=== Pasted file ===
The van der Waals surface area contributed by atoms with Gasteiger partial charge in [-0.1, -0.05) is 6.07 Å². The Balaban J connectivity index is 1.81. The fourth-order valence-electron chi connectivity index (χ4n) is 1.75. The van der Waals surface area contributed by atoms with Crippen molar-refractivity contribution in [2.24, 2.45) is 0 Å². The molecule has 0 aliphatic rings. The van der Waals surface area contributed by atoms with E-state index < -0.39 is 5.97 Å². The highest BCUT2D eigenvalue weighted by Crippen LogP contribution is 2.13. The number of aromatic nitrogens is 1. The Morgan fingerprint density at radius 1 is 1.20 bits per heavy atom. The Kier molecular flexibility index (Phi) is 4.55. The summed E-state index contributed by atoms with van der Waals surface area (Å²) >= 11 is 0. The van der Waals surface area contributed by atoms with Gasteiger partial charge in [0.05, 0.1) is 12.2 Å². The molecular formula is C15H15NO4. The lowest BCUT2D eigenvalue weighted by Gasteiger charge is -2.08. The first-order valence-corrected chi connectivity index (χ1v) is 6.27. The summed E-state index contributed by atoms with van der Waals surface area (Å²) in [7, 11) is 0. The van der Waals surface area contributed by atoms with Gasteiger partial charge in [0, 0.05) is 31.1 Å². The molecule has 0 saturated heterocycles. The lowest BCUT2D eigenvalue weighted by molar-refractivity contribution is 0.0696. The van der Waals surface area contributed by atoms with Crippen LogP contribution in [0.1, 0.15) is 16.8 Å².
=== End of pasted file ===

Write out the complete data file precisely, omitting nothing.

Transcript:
The van der Waals surface area contributed by atoms with Gasteiger partial charge in [-0.1, -0.05) is 6.07 Å². The Balaban J connectivity index is 1.81. The fourth-order valence-electron chi connectivity index (χ4n) is 1.75. The van der Waals surface area contributed by atoms with Crippen molar-refractivity contribution in [2.24, 2.45) is 0 Å². The molecule has 0 aliphatic rings. The van der Waals surface area contributed by atoms with E-state index < -0.39 is 5.97 Å². The highest BCUT2D eigenvalue weighted by Crippen LogP contribution is 2.13. The number of aromatic nitrogens is 1. The Morgan fingerprint density at radius 1 is 1.20 bits per heavy atom. The Kier molecular flexibility index (Phi) is 4.55. The summed E-state index contributed by atoms with van der Waals surface area (Å²) >= 11 is 0. The van der Waals surface area contributed by atoms with Gasteiger partial charge in [0.05, 0.1) is 12.2 Å². The molecular formula is C15H15NO4. The lowest BCUT2D eigenvalue weighted by Gasteiger charge is -2.08. The first-order valence-corrected chi connectivity index (χ1v) is 6.27. The summed E-state index contributed by atoms with van der Waals surface area (Å²) in [7, 11) is 0. The van der Waals surface area contributed by atoms with Gasteiger partial charge in [0, 0.05) is 31.1 Å². The molecule has 0 saturated heterocycles. The lowest BCUT2D eigenvalue weighted by molar-refractivity contribution is 0.0696. The van der Waals surface area contributed by atoms with Crippen LogP contribution in [0.1, 0.15) is 16.8 Å².